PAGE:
Blackfeet woman creates international travel website and app to share history, resources, information

GREAT FALLS, Mont. - A Blackfeet woman has started a non-profit organization to gather and share information, resources, and history of the tribe with travelers across Montana and Canada. The project promotes interaction and contribution from the public. Souta Calling Last collects centuries worth of information through storytelling, factual data, and social trends to help tribal members and tourists better understand the area where they live or explore.

Calling Last was raised in Heart Butte and also has Blackfeet relatives in Canada. She knows how hard it is to find exact details of her tribe's cultural history, since many stories are passed down verbally. She decided to create Indigenous Vision, a website and soon-to-be travel app that provides an easy digital platform for everyone to track social and environmental trends surrounding land and water. Calling Last worked as a water and resource professional for years. She’s also member of national tribal programs and wanted to combine all of her skills to help people better understand Blackfeet culture. 

Indigenous Vision started in 2013 and has grown into a single-source online database with maps that highlight over 500 recreation areas, works of art, traditions, languages, cultural and environment information from centuries ago. Dots on the maps indicate a specific location, and offer historic context about the area. The site also offers many different tabs with links to different sources; including an online business directory, articles to include the Missing and Murdered Indigenous People movement, social injustice, and police fatalities.

"All of these are talked about but this map lets us visualize them. Soon Montana will be able to see where missing/murdered indigenous people are going missing or being found murdered, compared to police fatalities, compared to self reported acts of discrimination and violence or racism. We've never seen these three aspects visually depicted to us. So we don't know visually where these are clustering in our community. So we'll actually be able to identify which community have the worst violence for indigenous people," Calling Last said.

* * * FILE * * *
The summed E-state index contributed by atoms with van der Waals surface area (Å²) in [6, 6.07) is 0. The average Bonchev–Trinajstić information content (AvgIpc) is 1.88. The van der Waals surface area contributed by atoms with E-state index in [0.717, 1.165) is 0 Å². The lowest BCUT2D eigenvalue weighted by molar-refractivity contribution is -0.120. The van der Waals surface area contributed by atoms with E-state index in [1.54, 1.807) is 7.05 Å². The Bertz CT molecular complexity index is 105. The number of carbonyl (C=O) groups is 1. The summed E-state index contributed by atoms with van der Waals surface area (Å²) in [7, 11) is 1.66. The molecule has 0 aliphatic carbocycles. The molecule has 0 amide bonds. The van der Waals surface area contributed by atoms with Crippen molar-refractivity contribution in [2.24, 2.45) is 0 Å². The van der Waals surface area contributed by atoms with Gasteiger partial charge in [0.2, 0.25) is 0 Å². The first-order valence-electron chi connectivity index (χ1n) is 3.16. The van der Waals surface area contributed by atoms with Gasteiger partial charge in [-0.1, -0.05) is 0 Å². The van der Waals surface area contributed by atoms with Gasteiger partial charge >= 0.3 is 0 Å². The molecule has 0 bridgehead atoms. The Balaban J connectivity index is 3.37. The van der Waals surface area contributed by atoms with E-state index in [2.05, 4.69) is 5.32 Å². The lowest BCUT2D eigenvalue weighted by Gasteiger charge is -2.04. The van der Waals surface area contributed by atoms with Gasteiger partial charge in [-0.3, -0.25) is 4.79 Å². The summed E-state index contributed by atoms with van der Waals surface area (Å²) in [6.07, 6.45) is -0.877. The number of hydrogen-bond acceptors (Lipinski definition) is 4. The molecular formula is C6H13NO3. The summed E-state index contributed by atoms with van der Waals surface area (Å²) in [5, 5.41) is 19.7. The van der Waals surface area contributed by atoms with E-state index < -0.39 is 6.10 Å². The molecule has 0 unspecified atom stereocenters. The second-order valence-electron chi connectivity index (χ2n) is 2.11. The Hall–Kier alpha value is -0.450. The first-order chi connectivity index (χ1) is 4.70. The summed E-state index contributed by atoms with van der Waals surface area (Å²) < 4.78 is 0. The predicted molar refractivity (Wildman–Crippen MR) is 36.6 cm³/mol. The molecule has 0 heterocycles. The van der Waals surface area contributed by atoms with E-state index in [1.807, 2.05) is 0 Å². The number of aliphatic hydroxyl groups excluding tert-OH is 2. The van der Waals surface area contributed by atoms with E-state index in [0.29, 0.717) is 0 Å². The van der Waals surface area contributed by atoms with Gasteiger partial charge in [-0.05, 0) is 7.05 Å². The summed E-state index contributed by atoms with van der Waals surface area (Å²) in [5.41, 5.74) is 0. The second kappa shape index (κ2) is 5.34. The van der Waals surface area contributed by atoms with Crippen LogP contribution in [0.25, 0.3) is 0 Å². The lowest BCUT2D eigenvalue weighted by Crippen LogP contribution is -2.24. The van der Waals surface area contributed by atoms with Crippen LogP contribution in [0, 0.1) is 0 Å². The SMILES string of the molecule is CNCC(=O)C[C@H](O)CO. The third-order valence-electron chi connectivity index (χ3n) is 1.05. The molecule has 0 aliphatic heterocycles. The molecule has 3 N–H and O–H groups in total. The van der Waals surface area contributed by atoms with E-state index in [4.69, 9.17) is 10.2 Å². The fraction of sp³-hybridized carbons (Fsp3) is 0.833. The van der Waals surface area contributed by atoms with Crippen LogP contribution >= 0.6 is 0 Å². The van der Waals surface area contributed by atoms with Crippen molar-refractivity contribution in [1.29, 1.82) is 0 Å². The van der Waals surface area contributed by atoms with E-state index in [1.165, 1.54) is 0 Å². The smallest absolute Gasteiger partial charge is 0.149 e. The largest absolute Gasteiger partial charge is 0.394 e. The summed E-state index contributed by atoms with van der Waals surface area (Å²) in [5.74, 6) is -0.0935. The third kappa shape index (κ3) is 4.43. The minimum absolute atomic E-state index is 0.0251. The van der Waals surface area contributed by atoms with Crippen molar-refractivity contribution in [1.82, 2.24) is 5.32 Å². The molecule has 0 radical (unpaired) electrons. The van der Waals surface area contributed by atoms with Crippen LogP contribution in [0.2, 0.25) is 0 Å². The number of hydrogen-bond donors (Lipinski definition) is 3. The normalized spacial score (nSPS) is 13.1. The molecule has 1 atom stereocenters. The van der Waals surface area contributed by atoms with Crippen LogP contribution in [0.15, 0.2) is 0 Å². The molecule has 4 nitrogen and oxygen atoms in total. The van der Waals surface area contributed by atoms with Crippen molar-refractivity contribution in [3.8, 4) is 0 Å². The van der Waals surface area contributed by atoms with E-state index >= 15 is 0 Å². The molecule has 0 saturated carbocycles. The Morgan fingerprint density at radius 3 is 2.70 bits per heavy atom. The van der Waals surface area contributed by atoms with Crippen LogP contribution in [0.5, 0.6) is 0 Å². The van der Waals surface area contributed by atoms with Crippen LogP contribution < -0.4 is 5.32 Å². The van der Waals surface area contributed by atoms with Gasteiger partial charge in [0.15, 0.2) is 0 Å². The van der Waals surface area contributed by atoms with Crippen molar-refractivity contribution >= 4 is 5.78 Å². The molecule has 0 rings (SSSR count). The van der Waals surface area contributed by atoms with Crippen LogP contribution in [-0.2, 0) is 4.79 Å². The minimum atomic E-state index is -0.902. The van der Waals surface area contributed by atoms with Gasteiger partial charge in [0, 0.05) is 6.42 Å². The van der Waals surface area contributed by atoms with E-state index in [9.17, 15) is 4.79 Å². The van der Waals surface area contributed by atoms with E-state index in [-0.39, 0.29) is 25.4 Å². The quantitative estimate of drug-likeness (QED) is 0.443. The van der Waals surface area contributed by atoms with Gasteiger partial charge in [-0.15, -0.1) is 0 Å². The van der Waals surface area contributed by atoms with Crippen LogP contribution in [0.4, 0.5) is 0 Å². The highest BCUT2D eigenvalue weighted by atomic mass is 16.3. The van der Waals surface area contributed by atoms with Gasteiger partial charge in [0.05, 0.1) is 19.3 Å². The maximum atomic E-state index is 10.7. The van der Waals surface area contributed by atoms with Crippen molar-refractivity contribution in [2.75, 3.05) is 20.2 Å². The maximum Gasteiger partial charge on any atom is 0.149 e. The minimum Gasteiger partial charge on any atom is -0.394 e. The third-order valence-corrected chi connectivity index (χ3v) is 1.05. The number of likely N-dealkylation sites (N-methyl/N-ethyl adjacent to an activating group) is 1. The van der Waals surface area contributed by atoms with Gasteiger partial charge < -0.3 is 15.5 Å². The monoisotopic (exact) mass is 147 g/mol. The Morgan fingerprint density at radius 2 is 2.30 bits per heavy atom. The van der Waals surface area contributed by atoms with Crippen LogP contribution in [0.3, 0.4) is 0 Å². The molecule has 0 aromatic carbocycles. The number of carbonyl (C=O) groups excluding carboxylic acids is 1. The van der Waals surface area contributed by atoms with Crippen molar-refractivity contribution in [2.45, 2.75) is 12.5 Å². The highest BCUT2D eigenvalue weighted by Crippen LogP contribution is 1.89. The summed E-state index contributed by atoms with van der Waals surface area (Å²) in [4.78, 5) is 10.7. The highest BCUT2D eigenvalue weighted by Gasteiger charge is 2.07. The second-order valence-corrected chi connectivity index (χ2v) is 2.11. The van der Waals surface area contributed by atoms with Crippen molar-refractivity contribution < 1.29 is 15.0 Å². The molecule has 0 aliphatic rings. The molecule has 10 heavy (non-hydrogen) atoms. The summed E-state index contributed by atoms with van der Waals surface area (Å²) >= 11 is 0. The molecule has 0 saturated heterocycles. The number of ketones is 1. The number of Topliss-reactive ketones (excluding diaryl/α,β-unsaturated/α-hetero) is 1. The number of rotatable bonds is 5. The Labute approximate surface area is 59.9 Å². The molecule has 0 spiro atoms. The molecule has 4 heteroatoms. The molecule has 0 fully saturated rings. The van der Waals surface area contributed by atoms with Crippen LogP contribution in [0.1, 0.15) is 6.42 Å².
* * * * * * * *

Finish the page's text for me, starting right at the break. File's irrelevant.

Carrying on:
Maps easily let people see areas where hate crimes against Native Americans happen, an important issue that’s gained national attention over recent years. Indigenous Vision also includes suicide and mental health numbers to help people visualize what's happening on reservations across Montana and Canada.

Calling Last carefully collects all of the data through a 'Citizen Science Project,' where people share personal family stories passed down from decades to preserve cultural language and memories, confirm past events, and provide insight into the changes in Blackfeet Nation's daily life over the years. She has heard stories her whole life and knows the importance of preserving indigenous history.

"Say I get a tribal report that's not Blackfoot I do have partners across the country in tribal historic preservation offices and culture offices, language offices. I've worked in many tribal national programs so I have great contacts and networks. So I will write up a short profile, submit it, and then I contact the culture center and the culture keepers of that tribe and I confirm it and then they either approve it or trash it. It's really great to say that it's not just coming from me. It's not about indigenous people, it's from us," Calling Last said.

She tracks, logs, and verifies stories and facts by sending every detail to an official tribal office for federal verification. Items are either approved and can immediately be added to the website within minutes or months depending on the content. People can add letters, documents, pictures, video, visual, and audio elements here.   

Souta said combining social history and environmental impacts helps educate everyone; tribal members and tourists. Technology has been costly setting up the site. Over the past four years, Calling Last has spent over $25,000 in grant and donation money to put her plans into motion and give people more access. The non-profit plans to launch an app for all Smartphone devices by the end of the year.

Calling Last also hopes to install kiosks one day at many featured areas to provide sight-on-scene information. Some places include the Capitol building, Giant Springs State Park, and Flathead Lake. Each kiosk can cost close to $10,000. Right now Calling Last is fundraising to set up the first at Glacier National Park by next summer. The non-profit relies on donations.

If growth continues, Indigenous Vision could travel to classrooms and eventually serve as a primary encyclopedia that encompasses native history preservation. The non-profit also hosts youth empowerment sessions. You can find more details on their Facebook page. 

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